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SCS to Discuss Putting Narcan in Schools to Reverse Opioid Overdoses

Shelby County Schools may start keeping medication on hand to reverse opioid overdoses in schools.

A school board committee is set to discuss a policy revision Thursday that would allow for the medication, known as an opioid antagonist called Naloxone, or its brand name Narcan, to be kept in school buildings and administered by staff.

The state legislature last year passed a law allowing for opioid antagonists to be kept in schools, and the state Board of Education this January approved guidelines for doing so.

Amidst a national opioid epidemic, SCS would be part of a growing number of schools across the country to keep Naloxone in its building.

Adapt Pharma, the drug company that produces Narcan, offers four doses to every high school, college and university for free. To date, 1,018 U.S. high schools have received 6,186 doses through the program, according to a company spokesman.

So far, SCS seems to be the only district in Shelby County considering taking advantage of the opportunity.

Some of the suburban districts have not yet discussed having Narcan on site.\Collierville Schools discussed it and opted not to store the drug on site, Chief of Staff Jeff Jones said. District officials spoke with the city's emergency personnel and determined they could respond fast enough, he said."When they considered (response times), they felt that that was sufficient," Jones said.SCS communications staff said the issue would be discussed more Thursday, but that drug overdoses inside schools have not been a problem.

In Shelby County in 2016, 153 people died from an opioid overdose, according to the Shelby County Department of Health. That was up from 96 deaths in 2013. Last year, emergency rooms treated 901 opioid-related cases.

The state Board of Education guidance says school nurses and other employees expected to provide emergency care to students have to complete a training through the state Department of Health. The drug can be in the form of an injection or a nasal spray.

The guidance instructs staff how to identify an overdoes, including unconsciousness, unresponsiveness, slow or shallow breathing or no breathing, a blue or pale face, a faint or no pulse and "pinpoint" pupils.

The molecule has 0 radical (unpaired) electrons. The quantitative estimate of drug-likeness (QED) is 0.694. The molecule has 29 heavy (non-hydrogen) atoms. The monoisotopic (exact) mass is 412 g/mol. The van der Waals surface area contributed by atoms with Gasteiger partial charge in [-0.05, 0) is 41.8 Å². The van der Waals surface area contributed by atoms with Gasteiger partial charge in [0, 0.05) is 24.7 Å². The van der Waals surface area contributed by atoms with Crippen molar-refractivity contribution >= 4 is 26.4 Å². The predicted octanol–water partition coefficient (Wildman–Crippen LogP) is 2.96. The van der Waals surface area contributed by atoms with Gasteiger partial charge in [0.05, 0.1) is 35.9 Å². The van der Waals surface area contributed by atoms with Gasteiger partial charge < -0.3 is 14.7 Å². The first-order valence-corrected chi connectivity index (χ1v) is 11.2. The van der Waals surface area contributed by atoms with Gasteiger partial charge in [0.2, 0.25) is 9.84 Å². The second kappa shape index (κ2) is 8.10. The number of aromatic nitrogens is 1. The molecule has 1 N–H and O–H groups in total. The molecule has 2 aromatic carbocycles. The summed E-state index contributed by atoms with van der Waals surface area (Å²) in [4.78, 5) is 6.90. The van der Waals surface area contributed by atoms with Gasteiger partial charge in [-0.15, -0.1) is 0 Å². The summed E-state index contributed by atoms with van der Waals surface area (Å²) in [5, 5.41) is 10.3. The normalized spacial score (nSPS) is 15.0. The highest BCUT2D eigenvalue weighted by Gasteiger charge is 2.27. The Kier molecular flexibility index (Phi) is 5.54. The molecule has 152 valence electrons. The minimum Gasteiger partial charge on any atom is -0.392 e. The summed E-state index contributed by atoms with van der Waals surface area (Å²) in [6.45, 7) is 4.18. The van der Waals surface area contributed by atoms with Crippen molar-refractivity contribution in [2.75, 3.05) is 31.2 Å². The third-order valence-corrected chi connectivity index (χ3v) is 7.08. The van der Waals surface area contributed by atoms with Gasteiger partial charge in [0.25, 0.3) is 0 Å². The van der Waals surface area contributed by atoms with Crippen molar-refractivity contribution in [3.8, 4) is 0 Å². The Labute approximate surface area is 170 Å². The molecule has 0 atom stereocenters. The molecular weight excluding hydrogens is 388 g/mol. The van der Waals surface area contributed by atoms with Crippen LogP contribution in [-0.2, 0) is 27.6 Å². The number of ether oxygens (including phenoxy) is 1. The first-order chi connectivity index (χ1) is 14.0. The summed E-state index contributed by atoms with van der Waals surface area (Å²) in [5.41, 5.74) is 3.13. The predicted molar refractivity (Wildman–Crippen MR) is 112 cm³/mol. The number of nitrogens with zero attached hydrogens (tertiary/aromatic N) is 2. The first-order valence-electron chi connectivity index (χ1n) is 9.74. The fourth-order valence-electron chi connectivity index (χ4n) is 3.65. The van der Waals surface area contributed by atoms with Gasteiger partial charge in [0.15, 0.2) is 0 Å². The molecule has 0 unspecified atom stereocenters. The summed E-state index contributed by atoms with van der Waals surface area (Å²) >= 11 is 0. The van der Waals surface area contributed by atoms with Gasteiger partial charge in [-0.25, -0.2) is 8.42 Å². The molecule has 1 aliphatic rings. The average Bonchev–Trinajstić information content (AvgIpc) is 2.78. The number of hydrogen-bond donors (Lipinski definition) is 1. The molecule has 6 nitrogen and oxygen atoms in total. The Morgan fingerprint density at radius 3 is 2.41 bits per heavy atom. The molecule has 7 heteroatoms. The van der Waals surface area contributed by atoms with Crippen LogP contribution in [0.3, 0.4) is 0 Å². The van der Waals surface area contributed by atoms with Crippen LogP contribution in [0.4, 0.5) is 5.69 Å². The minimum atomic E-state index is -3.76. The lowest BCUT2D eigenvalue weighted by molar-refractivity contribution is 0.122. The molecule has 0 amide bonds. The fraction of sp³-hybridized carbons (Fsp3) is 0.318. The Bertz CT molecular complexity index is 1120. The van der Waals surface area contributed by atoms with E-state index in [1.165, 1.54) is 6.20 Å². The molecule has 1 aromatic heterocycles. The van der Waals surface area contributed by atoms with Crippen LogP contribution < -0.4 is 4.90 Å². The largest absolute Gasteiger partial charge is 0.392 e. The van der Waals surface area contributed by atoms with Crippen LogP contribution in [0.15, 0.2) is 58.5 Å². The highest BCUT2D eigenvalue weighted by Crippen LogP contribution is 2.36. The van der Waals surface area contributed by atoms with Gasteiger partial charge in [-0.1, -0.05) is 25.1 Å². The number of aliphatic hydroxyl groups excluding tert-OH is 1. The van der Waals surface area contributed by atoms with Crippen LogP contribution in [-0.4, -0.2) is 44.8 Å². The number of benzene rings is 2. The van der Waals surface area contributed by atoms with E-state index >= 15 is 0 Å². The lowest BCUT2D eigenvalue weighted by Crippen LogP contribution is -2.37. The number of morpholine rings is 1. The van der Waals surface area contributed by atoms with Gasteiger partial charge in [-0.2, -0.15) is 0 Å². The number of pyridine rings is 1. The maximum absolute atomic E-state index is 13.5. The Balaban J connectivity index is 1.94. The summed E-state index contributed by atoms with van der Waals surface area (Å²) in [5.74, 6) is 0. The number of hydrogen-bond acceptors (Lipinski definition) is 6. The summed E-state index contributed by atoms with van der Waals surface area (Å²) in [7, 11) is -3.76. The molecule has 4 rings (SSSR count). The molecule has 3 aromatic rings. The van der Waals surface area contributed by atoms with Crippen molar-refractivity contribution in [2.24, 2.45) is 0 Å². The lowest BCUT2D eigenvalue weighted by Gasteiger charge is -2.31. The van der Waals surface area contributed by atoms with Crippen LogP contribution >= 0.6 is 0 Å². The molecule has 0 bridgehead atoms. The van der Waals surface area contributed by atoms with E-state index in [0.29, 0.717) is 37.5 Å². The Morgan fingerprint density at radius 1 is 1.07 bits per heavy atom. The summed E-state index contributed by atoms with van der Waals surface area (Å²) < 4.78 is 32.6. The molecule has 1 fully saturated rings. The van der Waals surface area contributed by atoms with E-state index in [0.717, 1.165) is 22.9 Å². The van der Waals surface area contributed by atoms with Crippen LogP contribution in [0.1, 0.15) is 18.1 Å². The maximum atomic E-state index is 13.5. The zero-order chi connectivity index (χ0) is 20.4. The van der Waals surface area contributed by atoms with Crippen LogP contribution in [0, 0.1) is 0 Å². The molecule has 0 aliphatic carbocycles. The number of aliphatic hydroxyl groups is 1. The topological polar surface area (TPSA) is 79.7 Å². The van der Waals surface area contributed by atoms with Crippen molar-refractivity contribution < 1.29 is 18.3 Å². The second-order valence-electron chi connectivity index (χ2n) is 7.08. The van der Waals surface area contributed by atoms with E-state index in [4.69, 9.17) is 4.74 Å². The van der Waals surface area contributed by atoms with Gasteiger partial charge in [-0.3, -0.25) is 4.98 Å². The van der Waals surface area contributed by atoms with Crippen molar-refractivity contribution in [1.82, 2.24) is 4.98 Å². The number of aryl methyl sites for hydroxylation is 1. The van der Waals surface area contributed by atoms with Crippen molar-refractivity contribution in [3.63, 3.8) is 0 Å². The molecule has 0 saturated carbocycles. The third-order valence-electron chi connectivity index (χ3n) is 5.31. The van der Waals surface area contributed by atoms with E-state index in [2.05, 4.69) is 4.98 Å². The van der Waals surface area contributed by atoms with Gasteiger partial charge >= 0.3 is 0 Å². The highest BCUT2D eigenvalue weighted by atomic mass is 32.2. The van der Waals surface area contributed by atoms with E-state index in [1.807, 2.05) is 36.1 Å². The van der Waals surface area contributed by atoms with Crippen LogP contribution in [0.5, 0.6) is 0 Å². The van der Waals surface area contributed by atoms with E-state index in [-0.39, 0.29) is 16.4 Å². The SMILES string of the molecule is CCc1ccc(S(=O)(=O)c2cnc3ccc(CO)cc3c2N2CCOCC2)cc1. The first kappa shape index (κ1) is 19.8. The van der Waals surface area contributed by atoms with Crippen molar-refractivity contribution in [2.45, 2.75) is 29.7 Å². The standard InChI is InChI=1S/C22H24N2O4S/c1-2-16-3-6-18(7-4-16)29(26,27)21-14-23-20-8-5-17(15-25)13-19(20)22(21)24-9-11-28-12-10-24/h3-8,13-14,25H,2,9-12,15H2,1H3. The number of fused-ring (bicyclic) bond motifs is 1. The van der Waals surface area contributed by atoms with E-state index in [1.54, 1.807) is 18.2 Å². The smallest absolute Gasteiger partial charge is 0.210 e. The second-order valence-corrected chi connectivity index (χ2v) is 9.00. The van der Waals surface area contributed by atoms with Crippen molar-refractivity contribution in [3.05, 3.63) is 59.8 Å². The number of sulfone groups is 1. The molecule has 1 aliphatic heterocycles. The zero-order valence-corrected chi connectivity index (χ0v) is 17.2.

"If Naloxone is administered to someone who is not suffering from an opioid overdose, it is not harmful," the document states.

Dr. David Stern, a vice chancellor at the University of Tennessee Health Science Center (UTHSC), said the drug works quickly to wake someone up from an overdose, but multiple doses can be required, and if the opioids were mixed with something like Fentanyl, a potent narcotic, it may not be effective.

There could be concerns, he said, about the Naloxone being stolen from a school, and whether its availability would encourage students to take drugs if they know it can be quickly reversed.

But ultimately, Stern said, it's a question of life or death. Because of the short window to administer Naloxone, he said, overdoses should be treated like heart attacks.

"I think if there were Narcan kits wherever there were defibrillators… that's not a bad idea," he said.

Schools, Stern said, should also work hard to educate students about the dangers of opioids and other drugs.

Many addictions start with prescribed medications, he noted, and spiral out of control. The brain is then forever affected.

"When you hijack it and you change the wiring of the brain, you can’t necessarily change it back at will," he said.

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